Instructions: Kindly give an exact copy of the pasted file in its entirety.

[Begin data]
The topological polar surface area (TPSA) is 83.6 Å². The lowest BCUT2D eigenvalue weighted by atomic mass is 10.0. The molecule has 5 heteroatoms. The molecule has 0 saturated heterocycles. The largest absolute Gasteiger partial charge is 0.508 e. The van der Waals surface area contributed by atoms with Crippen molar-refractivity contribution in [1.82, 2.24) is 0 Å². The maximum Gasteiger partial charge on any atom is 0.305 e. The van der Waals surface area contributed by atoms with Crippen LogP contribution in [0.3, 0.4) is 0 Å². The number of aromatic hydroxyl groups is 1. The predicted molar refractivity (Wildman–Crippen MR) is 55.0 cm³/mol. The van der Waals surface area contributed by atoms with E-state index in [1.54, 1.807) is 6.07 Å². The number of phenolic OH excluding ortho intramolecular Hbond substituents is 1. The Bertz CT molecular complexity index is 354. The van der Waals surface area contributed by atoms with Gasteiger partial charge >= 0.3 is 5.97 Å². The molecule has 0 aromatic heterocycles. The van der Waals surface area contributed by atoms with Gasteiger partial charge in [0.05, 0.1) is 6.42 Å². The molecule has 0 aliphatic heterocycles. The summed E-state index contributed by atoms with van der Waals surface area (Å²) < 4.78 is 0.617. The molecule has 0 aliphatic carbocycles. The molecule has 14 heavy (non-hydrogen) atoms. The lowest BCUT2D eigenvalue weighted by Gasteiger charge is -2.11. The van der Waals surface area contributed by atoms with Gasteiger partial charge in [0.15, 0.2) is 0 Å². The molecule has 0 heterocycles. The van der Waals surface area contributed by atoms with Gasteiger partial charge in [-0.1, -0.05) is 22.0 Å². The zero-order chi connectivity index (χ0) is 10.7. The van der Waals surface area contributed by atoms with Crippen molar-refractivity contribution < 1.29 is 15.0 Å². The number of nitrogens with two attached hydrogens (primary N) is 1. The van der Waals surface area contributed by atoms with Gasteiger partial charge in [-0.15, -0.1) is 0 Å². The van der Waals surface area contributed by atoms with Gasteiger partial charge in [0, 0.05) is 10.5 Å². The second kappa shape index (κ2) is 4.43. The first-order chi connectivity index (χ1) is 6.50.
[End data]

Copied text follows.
The topological polar surface area (TPSA) is 83.6 Å². The lowest BCUT2D eigenvalue weighted by atomic mass is 10.0. The molecule has 5 heteroatoms. The molecule has 0 saturated heterocycles. The largest absolute Gasteiger partial charge is 0.508 e. The van der Waals surface area contributed by atoms with Crippen molar-refractivity contribution in [1.82, 2.24) is 0 Å². The maximum Gasteiger partial charge on any atom is 0.305 e. The van der Waals surface area contributed by atoms with Crippen LogP contribution in [0.3, 0.4) is 0 Å². The number of aromatic hydroxyl groups is 1. The predicted molar refractivity (Wildman–Crippen MR) is 55.0 cm³/mol. The van der Waals surface area contributed by atoms with E-state index in [1.54, 1.807) is 6.07 Å². The number of phenolic OH excluding ortho intramolecular Hbond substituents is 1. The Bertz CT molecular complexity index is 354. The van der Waals surface area contributed by atoms with Gasteiger partial charge >= 0.3 is 5.97 Å². The molecule has 0 aromatic heterocycles. The van der Waals surface area contributed by atoms with Gasteiger partial charge in [0.05, 0.1) is 6.42 Å². The molecule has 0 aliphatic heterocycles. The summed E-state index contributed by atoms with van der Waals surface area (Å²) < 4.78 is 0.617. The molecule has 0 aliphatic carbocycles. The molecule has 14 heavy (non-hydrogen) atoms. The lowest BCUT2D eigenvalue weighted by Gasteiger charge is -2.11. The van der Waals surface area contributed by atoms with Gasteiger partial charge in [0.15, 0.2) is 0 Å². The molecule has 0 heterocycles. The van der Waals surface area contributed by atoms with Gasteiger partial charge in [-0.1, -0.05) is 22.0 Å². The zero-order chi connectivity index (χ0) is 10.7. The van der Waals surface area contributed by atoms with Crippen molar-refractivity contribution < 1.29 is 15.0 Å². The number of nitrogens with two attached hydrogens (primary N) is 1. The van der Waals surface area contributed by atoms with Gasteiger partial charge in [-0.15, -0.1) is 0 Å². The van der Waals surface area contributed by atoms with Gasteiger partial charge in [0, 0.05) is 10.5 Å². The second kappa shape index (κ2) is 4.43. The first-order chi connectivity index (χ1) is 6.50.